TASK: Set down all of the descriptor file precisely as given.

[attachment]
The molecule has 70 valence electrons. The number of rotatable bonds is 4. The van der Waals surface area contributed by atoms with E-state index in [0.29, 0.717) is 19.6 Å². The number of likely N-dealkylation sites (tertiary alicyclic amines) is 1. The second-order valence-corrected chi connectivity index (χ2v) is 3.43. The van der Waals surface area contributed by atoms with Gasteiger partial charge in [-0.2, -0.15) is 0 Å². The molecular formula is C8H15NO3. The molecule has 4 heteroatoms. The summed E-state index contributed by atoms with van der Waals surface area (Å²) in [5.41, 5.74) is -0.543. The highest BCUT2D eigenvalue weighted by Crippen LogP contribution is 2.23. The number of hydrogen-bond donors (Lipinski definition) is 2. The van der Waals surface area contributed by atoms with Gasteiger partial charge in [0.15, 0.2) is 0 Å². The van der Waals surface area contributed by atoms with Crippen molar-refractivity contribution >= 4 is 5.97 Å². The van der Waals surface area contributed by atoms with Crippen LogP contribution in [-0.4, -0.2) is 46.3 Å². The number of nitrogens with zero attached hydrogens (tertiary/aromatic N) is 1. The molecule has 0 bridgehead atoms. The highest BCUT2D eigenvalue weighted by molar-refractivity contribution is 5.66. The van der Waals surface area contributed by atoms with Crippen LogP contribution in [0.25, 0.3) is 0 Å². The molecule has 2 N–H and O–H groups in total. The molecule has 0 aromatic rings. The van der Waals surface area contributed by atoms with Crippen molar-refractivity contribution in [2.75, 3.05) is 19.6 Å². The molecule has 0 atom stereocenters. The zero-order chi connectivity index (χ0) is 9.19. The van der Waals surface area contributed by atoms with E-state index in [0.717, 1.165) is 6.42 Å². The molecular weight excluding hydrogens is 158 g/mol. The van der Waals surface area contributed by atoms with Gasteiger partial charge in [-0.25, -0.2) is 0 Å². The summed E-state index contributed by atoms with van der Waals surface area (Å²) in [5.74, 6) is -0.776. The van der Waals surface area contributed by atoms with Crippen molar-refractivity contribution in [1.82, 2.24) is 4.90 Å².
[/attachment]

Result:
The molecule has 70 valence electrons. The number of rotatable bonds is 4. The van der Waals surface area contributed by atoms with E-state index in [0.29, 0.717) is 19.6 Å². The number of likely N-dealkylation sites (tertiary alicyclic amines) is 1. The second-order valence-corrected chi connectivity index (χ2v) is 3.43. The van der Waals surface area contributed by atoms with Gasteiger partial charge in [-0.2, -0.15) is 0 Å². The molecular formula is C8H15NO3. The molecule has 4 heteroatoms. The summed E-state index contributed by atoms with van der Waals surface area (Å²) in [5.41, 5.74) is -0.543. The highest BCUT2D eigenvalue weighted by Crippen LogP contribution is 2.23. The number of hydrogen-bond donors (Lipinski definition) is 2. The van der Waals surface area contributed by atoms with Gasteiger partial charge in [0.15, 0.2) is 0 Å². The van der Waals surface area contributed by atoms with Crippen molar-refractivity contribution >= 4 is 5.97 Å². The van der Waals surface area contributed by atoms with Crippen LogP contribution in [-0.4, -0.2) is 46.3 Å². The number of nitrogens with zero attached hydrogens (tertiary/aromatic N) is 1. The molecule has 0 bridgehead atoms. The highest BCUT2D eigenvalue weighted by molar-refractivity contribution is 5.66. The van der Waals surface area contributed by atoms with Crippen LogP contribution in [0.25, 0.3) is 0 Å². The molecule has 2 N–H and O–H groups in total. The molecule has 0 aromatic rings. The van der Waals surface area contributed by atoms with Crippen molar-refractivity contribution in [2.75, 3.05) is 19.6 Å². The molecule has 0 atom stereocenters. The zero-order chi connectivity index (χ0) is 9.19. The van der Waals surface area contributed by atoms with E-state index in [0.717, 1.165) is 6.42 Å². The molecular weight excluding hydrogens is 158 g/mol. The van der Waals surface area contributed by atoms with Gasteiger partial charge in [-0.25, -0.2) is 0 Å². The summed E-state index contributed by atoms with van der Waals surface area (Å²) in [5.74, 6) is -0.776. The van der Waals surface area contributed by atoms with Crippen molar-refractivity contribution in [1.82, 2.24) is 4.90 Å².